KPIT unveils sodium-ion battery with energy density of up to 170 Wh/kg


While lithium-ion battery prices have this year returned to a downward trajectory, the interest in promising sodium-ion batteries has not waned. Most recently, India-based KPIT has developed a sodium-ion-based battery technology that it plans to license to prospective partners who could manufacture and commercialize this technology.

KPIT, which has a strong foothold in software development, integration, and validation for electrification programs for major OEMs in the global automotive space, has developed this technology in cooperation with the Indian Institute of Science Education and Research (IISER) based in Pune. The scientific team made contributions to material synthesis, characterization, and battery testing.

“Lithium deposits are concentrated in very few places in the world and lithium processing is concentrated in one or two countries. That is why about eight years ago we started looking at alternatives to lithium and we wanted to look at those alternatives which were ubiquitously available across the globe and that’s why we started working on sodium-ion technology,” Ravi Pandit, chairman of KPIT tells pv magazine.

Thus far, the company has developed multiple variants of its sodium-ion technology with distinct performance characteristics and energy density ranging from 100-170 Wh/kg.

“When we started working on sodium-ion batteries, the initial expectation of energy density was quite low but over the last eight years the energy density has been going up because of the developments that we and other companies have been carrying out,” Pandit says.

The current iteration of KPIT’s sodium-ion cells has an energy density of 110 Wh/kg and feature carbon-based anode and polyanionic cathode.

“We soon realized multiple advantages of sodium-ion chemistry such as power density. You can charge a sodium ion battery 100% percent in less than 20 minutes with 3C charging and still you can get a long life,” Pandit says. “We have been testing the cells for about 4,000 to 5,000 cycles with such aggressive charging. However, in real world you don’t have to do 3C charge all the time and you don’t have to charge to 100% all the time so the actual cycle life can be much higher.”

According to Pandit, KPIT also has batteries with an energy density of 135 and even 170 Wh/kg which are showing stable behavior. However, the latter ones have not been run for 3,000 cycles. “We believe that we can even go to way up to 220 Wh/kg with different combinations of anodes and cathodes, which comes quite close to the lithium-iron-phosphate lithium-ion chemistry,” Pandit says.

In addition to power density and long-life perks as well as faster charging than lithium-ion batteries, Pandit also underlines excellent sub-zero and high-temperature tolerance with minimal thermal management as another advantage of sodium-ion battery technology.

“Unlike lithium-ion batteries, sodium-ion can be discharged to zero and then safely transported,” he adds.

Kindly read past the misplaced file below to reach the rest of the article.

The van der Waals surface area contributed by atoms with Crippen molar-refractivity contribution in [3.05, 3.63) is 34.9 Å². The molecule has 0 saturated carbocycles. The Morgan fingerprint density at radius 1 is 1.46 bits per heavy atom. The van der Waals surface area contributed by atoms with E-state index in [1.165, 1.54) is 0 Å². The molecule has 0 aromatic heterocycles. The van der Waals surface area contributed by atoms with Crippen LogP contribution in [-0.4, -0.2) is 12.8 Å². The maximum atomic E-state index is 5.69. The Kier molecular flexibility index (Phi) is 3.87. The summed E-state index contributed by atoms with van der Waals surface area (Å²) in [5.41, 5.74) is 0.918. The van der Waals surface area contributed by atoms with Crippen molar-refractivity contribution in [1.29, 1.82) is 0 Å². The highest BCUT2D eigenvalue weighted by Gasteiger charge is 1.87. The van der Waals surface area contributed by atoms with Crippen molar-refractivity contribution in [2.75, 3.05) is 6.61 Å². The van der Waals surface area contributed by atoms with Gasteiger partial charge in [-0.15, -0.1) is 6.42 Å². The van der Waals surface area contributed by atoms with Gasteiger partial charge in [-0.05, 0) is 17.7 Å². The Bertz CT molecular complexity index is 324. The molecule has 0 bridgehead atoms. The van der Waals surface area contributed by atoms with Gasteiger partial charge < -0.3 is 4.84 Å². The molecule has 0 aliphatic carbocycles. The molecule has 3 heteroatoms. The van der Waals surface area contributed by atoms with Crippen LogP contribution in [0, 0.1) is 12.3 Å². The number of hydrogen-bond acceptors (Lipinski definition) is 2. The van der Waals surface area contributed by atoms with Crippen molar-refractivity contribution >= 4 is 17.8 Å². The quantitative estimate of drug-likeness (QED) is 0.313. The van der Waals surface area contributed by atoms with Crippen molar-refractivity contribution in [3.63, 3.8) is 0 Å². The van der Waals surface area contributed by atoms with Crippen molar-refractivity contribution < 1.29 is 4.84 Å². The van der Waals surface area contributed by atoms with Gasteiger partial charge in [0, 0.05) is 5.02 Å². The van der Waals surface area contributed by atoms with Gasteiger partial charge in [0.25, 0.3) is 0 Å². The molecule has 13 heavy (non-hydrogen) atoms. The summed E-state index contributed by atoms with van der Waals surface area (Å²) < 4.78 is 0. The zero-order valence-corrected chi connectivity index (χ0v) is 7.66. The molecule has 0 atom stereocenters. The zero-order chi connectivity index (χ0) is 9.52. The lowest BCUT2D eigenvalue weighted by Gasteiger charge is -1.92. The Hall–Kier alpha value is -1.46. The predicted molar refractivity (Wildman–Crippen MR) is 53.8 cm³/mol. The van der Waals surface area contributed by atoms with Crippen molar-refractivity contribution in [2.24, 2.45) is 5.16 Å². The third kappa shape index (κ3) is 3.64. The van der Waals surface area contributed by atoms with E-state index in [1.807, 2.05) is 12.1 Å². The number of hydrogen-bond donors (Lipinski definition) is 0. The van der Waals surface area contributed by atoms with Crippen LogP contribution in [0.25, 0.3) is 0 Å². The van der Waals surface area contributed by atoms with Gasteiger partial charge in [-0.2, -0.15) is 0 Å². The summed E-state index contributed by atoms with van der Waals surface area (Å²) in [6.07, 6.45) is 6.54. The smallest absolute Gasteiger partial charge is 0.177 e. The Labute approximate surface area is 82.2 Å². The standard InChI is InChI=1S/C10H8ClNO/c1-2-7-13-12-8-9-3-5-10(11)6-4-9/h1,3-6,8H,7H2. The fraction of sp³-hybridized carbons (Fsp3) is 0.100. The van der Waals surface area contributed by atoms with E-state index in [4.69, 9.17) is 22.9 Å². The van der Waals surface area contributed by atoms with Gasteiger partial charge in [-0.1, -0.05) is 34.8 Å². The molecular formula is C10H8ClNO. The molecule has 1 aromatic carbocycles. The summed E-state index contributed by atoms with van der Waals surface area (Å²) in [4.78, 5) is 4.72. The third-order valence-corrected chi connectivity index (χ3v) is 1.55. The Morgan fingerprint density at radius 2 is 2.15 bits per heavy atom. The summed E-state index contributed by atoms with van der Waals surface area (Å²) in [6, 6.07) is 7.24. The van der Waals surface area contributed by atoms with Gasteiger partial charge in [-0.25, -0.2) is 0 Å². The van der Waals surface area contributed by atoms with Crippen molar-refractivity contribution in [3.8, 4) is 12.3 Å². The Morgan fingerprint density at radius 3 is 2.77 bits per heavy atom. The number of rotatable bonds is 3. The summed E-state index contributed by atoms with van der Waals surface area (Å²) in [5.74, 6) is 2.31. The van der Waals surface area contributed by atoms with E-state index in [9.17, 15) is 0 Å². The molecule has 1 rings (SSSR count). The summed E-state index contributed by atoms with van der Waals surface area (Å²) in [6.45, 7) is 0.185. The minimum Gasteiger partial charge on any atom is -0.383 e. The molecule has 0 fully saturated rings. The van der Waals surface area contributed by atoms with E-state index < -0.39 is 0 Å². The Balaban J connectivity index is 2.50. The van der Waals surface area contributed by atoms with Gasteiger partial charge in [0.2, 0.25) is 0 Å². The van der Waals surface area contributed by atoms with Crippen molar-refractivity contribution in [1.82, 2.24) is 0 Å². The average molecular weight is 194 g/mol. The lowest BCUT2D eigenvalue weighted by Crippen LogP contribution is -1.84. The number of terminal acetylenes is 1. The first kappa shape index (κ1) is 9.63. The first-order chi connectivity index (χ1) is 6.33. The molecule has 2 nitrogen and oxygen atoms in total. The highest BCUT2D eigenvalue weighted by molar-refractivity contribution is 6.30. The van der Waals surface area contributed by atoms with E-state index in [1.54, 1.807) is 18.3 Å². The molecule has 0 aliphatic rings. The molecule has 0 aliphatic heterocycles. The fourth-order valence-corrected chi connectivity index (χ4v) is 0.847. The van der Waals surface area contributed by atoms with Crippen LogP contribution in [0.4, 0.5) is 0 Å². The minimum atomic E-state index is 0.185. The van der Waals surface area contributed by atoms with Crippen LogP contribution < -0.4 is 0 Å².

Sodium-ion technology has several use cases for automotive and mobility, especially for electric two and 3-wheelers and commercial vehicles. It also has promising applications in stationary deployments, such as UPS backups and grid storage, as well as in the marine and defense sectors.

“When we started, we were mostly looking at electric vehicle applications for sodium-ion technology because our key focus is on urban mobility,” Pandit says. “We see great possibilities for this technology is shared transportation, but also in personal vehicles. Combining sodium-ion batteries with fuel cells is particularly interesting for long-distance heavy-duty application.”

Since KPIT has developed the chemistry ground-up, it can readily tune it to different types of applications. “If you were to look at an energy density of 60 or 70 Wh/kg per and at charging at 1.5 C then you can easily expect 20,000 charge-discharge cycles which would make it a great fit for grid-scale storage applications,” Pandit says.

KPIT has already established a network of supply chain partners and is now actively looking for manufacturing partners, also among its OEM clients.

“Our technology was developed as a complete drop-in technology for the lithium-ion batteries, so we will need only small modification in the precursor stage or in the mixing stage to use the same manufacturing lines to produce sodium-ion batteries,” Pandit says. “This means that setting up a manufacturing plant can take anywhere between 10 to 12 months depending on the partner’s state of readiness so that is the time it will take for a launch in a commercial sense.”

According to Pandit, KPIT is already in contact with a company in Germany that does prototype manufacturing on a 10 MW production line and can be expanded to a gigawatt-scale.

“I believe sodium-ion will play a big role in the automotive sector even before 2030 and we’ll see significant scale in two years time,” he says. “In the stationary storage application, the possibilities are huge. Only pumped hydro will be able to match the price point of large-scale sodium-ion batteries.”

Before its latest technology announcement, KPIT was primarily engaged in the work on battery management systems, battery packaging, as well as the overall electric powertrain. In addition, it has also worked on fuel cells, which according to Pandit will be officially launched in the foreseeable future.

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